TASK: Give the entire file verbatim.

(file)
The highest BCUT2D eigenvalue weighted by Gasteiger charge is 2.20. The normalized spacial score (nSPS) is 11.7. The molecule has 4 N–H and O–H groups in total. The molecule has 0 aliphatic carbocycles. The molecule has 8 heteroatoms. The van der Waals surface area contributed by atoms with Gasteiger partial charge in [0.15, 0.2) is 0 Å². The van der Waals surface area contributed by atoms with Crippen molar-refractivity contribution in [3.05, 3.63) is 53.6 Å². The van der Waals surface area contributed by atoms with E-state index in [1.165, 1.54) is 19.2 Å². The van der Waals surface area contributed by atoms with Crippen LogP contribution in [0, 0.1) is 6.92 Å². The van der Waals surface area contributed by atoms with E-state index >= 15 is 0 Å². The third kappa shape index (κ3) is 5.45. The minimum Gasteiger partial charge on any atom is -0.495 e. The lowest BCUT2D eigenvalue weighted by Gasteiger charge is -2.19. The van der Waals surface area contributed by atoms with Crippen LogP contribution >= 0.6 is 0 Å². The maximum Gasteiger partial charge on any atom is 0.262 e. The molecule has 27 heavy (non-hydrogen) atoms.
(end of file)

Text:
The highest BCUT2D eigenvalue weighted by Gasteiger charge is 2.20. The normalized spacial score (nSPS) is 11.7. The molecule has 4 N–H and O–H groups in total. The molecule has 0 aliphatic carbocycles. The molecule has 8 heteroatoms. The van der Waals surface area contributed by atoms with Gasteiger partial charge in [0.15, 0.2) is 0 Å². The van der Waals surface area contributed by atoms with Crippen molar-refractivity contribution in [3.05, 3.63) is 53.6 Å². The van der Waals surface area contributed by atoms with E-state index in [1.165, 1.54) is 19.2 Å². The van der Waals surface area contributed by atoms with Crippen LogP contribution in [0, 0.1) is 6.92 Å². The van der Waals surface area contributed by atoms with E-state index >= 15 is 0 Å². The third kappa shape index (κ3) is 5.45. The minimum Gasteiger partial charge on any atom is -0.495 e. The lowest BCUT2D eigenvalue weighted by Gasteiger charge is -2.19. The van der Waals surface area contributed by atoms with Crippen LogP contribution >= 0.6 is 0 Å². The maximum Gasteiger partial charge on any atom is 0.262 e. The molecule has 27 heavy (non-hydrogen) atoms.